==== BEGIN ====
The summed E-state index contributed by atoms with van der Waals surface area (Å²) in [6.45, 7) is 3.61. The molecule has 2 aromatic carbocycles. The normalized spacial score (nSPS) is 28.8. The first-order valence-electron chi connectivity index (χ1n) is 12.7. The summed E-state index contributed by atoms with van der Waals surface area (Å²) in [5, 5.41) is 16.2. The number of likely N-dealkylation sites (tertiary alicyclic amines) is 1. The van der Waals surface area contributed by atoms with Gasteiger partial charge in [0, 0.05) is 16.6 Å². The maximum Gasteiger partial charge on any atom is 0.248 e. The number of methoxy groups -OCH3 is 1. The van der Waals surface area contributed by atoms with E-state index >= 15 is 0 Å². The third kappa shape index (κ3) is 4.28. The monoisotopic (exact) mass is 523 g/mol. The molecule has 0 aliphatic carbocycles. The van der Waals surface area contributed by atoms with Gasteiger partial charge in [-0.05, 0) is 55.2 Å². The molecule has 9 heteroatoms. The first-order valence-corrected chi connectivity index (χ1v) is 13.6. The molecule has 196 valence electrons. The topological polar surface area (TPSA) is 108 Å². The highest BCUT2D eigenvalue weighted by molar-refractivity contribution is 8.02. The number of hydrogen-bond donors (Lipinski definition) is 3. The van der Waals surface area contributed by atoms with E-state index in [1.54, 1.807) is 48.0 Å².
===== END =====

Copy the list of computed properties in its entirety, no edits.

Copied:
The summed E-state index contributed by atoms with van der Waals surface area (Å²) in [6.45, 7) is 3.61. The molecule has 2 aromatic carbocycles. The normalized spacial score (nSPS) is 28.8. The first-order valence-electron chi connectivity index (χ1n) is 12.7. The summed E-state index contributed by atoms with van der Waals surface area (Å²) in [5, 5.41) is 16.2. The number of likely N-dealkylation sites (tertiary alicyclic amines) is 1. The van der Waals surface area contributed by atoms with Gasteiger partial charge in [0, 0.05) is 16.6 Å². The maximum Gasteiger partial charge on any atom is 0.248 e. The number of methoxy groups -OCH3 is 1. The van der Waals surface area contributed by atoms with E-state index >= 15 is 0 Å². The third kappa shape index (κ3) is 4.28. The monoisotopic (exact) mass is 523 g/mol. The molecule has 0 aliphatic carbocycles. The van der Waals surface area contributed by atoms with Gasteiger partial charge in [-0.05, 0) is 55.2 Å². The molecule has 9 heteroatoms. The first-order valence-corrected chi connectivity index (χ1v) is 13.6. The molecule has 196 valence electrons. The topological polar surface area (TPSA) is 108 Å². The highest BCUT2D eigenvalue weighted by molar-refractivity contribution is 8.02. The number of hydrogen-bond donors (Lipinski definition) is 3. The van der Waals surface area contributed by atoms with E-state index in [1.54, 1.807) is 48.0 Å².